Presentation on theme: "EXPERIMENTAL CHARACTERISATION OF THE HIGH-PRESSURE METAL-HALIDE Na-Sc-Hg DISCHARGE Z. Miokovic 1 and D. Veza Physics Department, Faculty of Science, Uni-Zagreb,"— Presentation transcript:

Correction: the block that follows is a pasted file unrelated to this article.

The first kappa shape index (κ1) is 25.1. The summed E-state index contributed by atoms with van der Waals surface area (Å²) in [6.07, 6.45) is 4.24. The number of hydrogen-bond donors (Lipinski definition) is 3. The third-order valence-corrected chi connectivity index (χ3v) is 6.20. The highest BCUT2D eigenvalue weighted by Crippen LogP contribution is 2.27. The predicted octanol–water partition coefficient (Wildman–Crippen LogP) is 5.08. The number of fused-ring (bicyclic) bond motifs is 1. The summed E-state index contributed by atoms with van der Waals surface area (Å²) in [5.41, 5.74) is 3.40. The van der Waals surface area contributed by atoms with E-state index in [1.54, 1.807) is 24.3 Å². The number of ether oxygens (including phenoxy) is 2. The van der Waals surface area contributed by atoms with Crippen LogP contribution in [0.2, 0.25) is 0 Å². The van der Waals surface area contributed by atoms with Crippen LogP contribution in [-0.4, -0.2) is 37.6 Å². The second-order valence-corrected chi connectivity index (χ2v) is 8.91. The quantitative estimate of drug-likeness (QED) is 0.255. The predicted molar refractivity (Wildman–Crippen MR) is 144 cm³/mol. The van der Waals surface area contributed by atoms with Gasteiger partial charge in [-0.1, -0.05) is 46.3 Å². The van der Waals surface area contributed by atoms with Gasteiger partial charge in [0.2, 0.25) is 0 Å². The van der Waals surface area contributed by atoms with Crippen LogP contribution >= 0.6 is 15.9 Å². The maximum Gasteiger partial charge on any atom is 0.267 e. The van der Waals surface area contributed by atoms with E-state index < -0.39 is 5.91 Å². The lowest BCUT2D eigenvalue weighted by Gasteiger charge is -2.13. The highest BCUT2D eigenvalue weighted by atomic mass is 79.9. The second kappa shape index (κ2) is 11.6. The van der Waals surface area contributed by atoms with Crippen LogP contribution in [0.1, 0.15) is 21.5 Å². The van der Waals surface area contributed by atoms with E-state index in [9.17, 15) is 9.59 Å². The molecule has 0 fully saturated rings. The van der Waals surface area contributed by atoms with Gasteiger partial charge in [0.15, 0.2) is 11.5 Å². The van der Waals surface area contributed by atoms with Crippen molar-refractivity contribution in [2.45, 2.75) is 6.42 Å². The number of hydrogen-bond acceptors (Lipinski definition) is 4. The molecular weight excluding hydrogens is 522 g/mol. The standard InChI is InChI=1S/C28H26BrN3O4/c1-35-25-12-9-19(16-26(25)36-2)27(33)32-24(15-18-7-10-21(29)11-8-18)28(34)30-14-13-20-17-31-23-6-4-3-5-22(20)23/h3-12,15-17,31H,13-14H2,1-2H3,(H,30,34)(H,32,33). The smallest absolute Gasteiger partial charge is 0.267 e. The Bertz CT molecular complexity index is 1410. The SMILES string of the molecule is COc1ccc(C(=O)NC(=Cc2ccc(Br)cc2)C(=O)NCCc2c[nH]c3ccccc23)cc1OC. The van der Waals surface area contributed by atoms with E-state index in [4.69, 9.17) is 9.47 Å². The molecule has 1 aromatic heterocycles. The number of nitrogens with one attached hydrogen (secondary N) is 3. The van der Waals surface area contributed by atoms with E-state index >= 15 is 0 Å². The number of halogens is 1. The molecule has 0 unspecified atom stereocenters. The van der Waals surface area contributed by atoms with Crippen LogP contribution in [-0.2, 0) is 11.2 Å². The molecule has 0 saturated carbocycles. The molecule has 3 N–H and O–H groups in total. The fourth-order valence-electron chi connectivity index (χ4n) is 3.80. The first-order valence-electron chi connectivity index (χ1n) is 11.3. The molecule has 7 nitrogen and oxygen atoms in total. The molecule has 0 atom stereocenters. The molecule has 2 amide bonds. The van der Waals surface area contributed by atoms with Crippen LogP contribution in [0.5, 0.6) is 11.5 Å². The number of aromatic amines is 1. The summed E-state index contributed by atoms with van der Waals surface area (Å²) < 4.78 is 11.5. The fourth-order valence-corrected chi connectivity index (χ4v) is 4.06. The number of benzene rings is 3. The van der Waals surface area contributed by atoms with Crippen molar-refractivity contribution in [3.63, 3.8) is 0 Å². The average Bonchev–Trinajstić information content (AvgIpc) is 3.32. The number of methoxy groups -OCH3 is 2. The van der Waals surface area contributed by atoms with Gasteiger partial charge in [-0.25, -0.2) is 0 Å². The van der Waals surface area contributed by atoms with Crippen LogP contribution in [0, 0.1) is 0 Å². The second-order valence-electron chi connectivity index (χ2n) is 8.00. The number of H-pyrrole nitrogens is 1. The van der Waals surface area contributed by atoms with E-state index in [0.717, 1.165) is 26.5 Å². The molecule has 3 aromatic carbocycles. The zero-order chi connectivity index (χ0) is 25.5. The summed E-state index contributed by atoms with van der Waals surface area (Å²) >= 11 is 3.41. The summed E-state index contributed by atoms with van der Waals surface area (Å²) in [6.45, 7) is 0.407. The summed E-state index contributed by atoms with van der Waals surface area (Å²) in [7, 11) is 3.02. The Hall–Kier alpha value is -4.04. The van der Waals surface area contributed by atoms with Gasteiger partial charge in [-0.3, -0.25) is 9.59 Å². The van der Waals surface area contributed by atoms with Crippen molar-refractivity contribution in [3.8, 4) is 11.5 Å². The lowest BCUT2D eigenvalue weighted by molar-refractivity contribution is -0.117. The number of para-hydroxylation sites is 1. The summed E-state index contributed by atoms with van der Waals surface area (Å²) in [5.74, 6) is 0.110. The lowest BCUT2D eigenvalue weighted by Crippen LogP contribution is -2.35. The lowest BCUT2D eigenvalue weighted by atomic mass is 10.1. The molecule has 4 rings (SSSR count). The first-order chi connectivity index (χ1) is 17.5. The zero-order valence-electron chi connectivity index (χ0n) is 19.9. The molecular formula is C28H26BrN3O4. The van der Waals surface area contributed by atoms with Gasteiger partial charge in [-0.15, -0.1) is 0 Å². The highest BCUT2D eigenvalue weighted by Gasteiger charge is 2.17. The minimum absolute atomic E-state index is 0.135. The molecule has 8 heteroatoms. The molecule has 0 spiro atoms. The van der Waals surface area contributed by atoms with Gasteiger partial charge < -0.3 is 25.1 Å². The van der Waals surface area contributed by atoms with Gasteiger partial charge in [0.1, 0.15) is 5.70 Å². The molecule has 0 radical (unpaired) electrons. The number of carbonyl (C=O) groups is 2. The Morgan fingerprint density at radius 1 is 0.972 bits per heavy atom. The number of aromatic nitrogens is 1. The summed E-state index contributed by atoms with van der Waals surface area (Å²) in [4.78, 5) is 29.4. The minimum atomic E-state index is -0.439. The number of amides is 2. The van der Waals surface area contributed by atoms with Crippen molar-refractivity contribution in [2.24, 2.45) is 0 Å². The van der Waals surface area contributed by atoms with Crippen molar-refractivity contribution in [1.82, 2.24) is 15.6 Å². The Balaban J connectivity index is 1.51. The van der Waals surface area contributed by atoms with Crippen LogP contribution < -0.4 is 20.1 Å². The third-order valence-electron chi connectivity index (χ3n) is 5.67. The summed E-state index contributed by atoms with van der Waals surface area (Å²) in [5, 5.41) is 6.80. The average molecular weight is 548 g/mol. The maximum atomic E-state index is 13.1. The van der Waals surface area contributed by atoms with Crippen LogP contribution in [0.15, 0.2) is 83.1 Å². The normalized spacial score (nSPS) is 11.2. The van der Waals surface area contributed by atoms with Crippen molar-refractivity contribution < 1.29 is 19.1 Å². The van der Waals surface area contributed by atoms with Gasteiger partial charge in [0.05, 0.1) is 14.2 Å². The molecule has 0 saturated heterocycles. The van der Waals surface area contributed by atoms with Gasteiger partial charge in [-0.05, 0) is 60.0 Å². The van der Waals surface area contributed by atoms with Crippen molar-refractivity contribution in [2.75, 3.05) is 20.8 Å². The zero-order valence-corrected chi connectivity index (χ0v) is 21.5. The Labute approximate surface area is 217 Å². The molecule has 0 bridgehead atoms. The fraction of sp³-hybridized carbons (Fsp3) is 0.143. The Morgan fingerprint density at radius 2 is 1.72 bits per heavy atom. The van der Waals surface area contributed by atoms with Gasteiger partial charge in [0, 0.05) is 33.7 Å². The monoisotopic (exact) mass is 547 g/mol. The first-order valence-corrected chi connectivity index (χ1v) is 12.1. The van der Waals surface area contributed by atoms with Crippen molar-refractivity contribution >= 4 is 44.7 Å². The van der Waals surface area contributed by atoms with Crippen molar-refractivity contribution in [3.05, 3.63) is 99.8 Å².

EXPERIMENTAL CHARACTERISATION OF THE HIGH-PRESSURE METAL-HALIDE Na-Sc-Hg DISCHARGE Z. Miokovic 1 and D. Veza Physics Department, Faculty of Science, Uni-Zagreb, Bijenicka 32, HR Zagreb, Croatia 1 Faculty of Electrical Engineering, Uni-Osijek, K. Trpimira 2B, Osijek, Croatia MOTIVATION Better and more complete understanding of physics and chemistry of metal-halide discharge Metal-halide high intensity discharges play an increasing role as light sources Importance of atomic plasma parameters for modeling high-pressure discharges and optimization of metal-halide and alkali lamps An increasing interest for the plasma broadening of isolated non-hydrogenic lines of neutral atoms EXPERIMENT EXPERIMENT RESULTS RESULTS Fig.6.: Fig.6.: The comparison of our measured Stark shift d e of sodium 5 2 S 1/2 3 2 P 1/2,3/2 line at 615 nm, radiated from HP 400W metal-halide Na-Sc-Hg discharge with calculations by Griem. The 5 2 S 1/2 3 2 P 1/2,3/2 line was used as the calibration line to deliver values of electron densities N e at different currents through the discharge. -experiment, full line - theory (Griem, 1964) CONCLUSIONS Electron temperature is determined by Boltzmann plot method. Depending on discharge load and on the location in the discharge, the temperature is in the range of 6000 K K. Electron density is determined by measuring the Stark shift of the sodium 5 2 S 1/2 3 2 P 1/2, 3/2 spectral line. Electron densities are in the range of 7· ·10 16 cm -3. Line-shifts of the sodium 5 2 S 1/2 3 2 P 1/2, 3/2 transition show an almost linear dependence on the electron density. References  G. H. Reiling, JOSA 54, 532 (1964) J. T. Dakin, T. H. Rautenberg, Jr. and E. M. Goldfield, J. Appl. Phys. 66 (9), 4074 (1989) J. F. Waymounth, Electric Discharge Lamps (MIT, Cambridge, 1971) H. Ywicker, in Plasma Diagnostics, p.214, ed. By W. Lochte-Holtgreven(Wiley, NY 1968) W. L. Wiese, R. H. Huddleston, S. L. Leonard (Eds.), Plasma Diagnostics Techniques, Academic Press, NY, (1965) H. R. Griem, Plasma Spectreoscopy, McGraw-Hill, New York (1964) Fig. 4.: Fig. 4.: The sodium 5 2 S 1/2 3 2 P 1/2,3/2 atomic lines measured from the HP 400W metal-halide Na-Sc-Hg discharge at the current of 3.4A. The upper part shows the sodium atomic lines measured from the low-pressure (LP) sodium spectral lamps (reference source, unshifted lines). The lower part represents the recorded spectral lines mesured, simultaneously, from the HP discharge and LP discharge. Abels inversion Fig. 3. Fig. 3. To determine the discharge temperature optically thin spectral lines wereused. The self-absorption test for spectral lines has been made by placing a concave spherical mirror behind the discharge to double the optical path length (Fig.1.). The correction for self-absorption is calculated by . The solid line represents the measured line profile I 1 ( ) with single plasma length, and the dotted line represents the measured line profile I 2 ( ) with double plasma length. To obtain the line profile for optically thin case the measured profile I 1 ( ) is multiplied by the correction factor K. The dashed line is the corrected line profile I 1 C ( ). Fig. 6. Fig. 6. The electron densities are shown as a function of the current through the discharge. The electron densities show approximately a linear dependence on the discharge current. Fig. 5. The emission coefficients for the center of the discharge, of optically thin scandium spectral lines, were introduced into the Boltzmanns plot. From the slope of the regression line the electron temperature was deduced ( full line ). Dotted line - the interval of confidence according to statistical analysis. Fig. 1. Experimental arangement : LPL-low pressure lamp;HPL-high pressurelamp; R-folding mirror; L-lens; F-cut of filter; T-translator; SM-spherical mirror; M-monochromator; PMT-photomultiplier;A/D - analog-to-digital converter; PC-personal computer Fig. 2. Emission spectroscopy technique was used to measure the discharge temperature and densities of radiating atoms [3, 4]. The lateral intensity distribution, emitted by axially symmetrical plasma source, is measured. The radial intensity distribution is calculated using Abel inversion technique. The calibration of the system response has been made using a tungsten ribbon lamp.